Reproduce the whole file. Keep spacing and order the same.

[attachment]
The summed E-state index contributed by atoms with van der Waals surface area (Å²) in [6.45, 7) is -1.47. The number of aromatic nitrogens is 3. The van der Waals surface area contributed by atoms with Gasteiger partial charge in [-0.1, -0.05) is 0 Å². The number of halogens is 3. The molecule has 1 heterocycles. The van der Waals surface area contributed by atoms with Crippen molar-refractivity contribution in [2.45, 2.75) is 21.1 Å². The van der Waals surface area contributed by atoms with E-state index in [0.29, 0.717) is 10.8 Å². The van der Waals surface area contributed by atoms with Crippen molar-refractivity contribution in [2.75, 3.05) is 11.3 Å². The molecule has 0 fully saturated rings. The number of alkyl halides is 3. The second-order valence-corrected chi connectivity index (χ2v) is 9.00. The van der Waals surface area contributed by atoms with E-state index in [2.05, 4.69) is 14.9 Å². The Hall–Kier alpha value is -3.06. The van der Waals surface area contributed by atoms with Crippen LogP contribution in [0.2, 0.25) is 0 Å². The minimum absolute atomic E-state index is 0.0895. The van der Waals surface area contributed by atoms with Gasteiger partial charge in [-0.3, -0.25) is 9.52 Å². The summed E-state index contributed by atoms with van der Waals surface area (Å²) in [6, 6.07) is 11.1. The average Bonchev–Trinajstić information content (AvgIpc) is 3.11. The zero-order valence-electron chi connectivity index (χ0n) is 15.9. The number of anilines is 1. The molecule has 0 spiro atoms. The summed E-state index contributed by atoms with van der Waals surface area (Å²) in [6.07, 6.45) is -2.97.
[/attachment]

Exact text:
The summed E-state index contributed by atoms with van der Waals surface area (Å²) in [6.45, 7) is -1.47. The number of aromatic nitrogens is 3. The van der Waals surface area contributed by atoms with Gasteiger partial charge in [-0.1, -0.05) is 0 Å². The number of halogens is 3. The molecule has 1 heterocycles. The van der Waals surface area contributed by atoms with Crippen molar-refractivity contribution in [2.45, 2.75) is 21.1 Å². The van der Waals surface area contributed by atoms with E-state index in [0.29, 0.717) is 10.8 Å². The van der Waals surface area contributed by atoms with Crippen molar-refractivity contribution in [2.75, 3.05) is 11.3 Å². The molecule has 0 fully saturated rings. The number of alkyl halides is 3. The second-order valence-corrected chi connectivity index (χ2v) is 9.00. The van der Waals surface area contributed by atoms with E-state index in [2.05, 4.69) is 14.9 Å². The Hall–Kier alpha value is -3.06. The van der Waals surface area contributed by atoms with Crippen LogP contribution in [0.2, 0.25) is 0 Å². The minimum absolute atomic E-state index is 0.0895. The van der Waals surface area contributed by atoms with Gasteiger partial charge in [-0.3, -0.25) is 9.52 Å². The summed E-state index contributed by atoms with van der Waals surface area (Å²) in [6, 6.07) is 11.1. The average Bonchev–Trinajstić information content (AvgIpc) is 3.11. The zero-order valence-electron chi connectivity index (χ0n) is 15.9. The number of anilines is 1. The molecule has 0 spiro atoms. The summed E-state index contributed by atoms with van der Waals surface area (Å²) in [6.07, 6.45) is -2.97.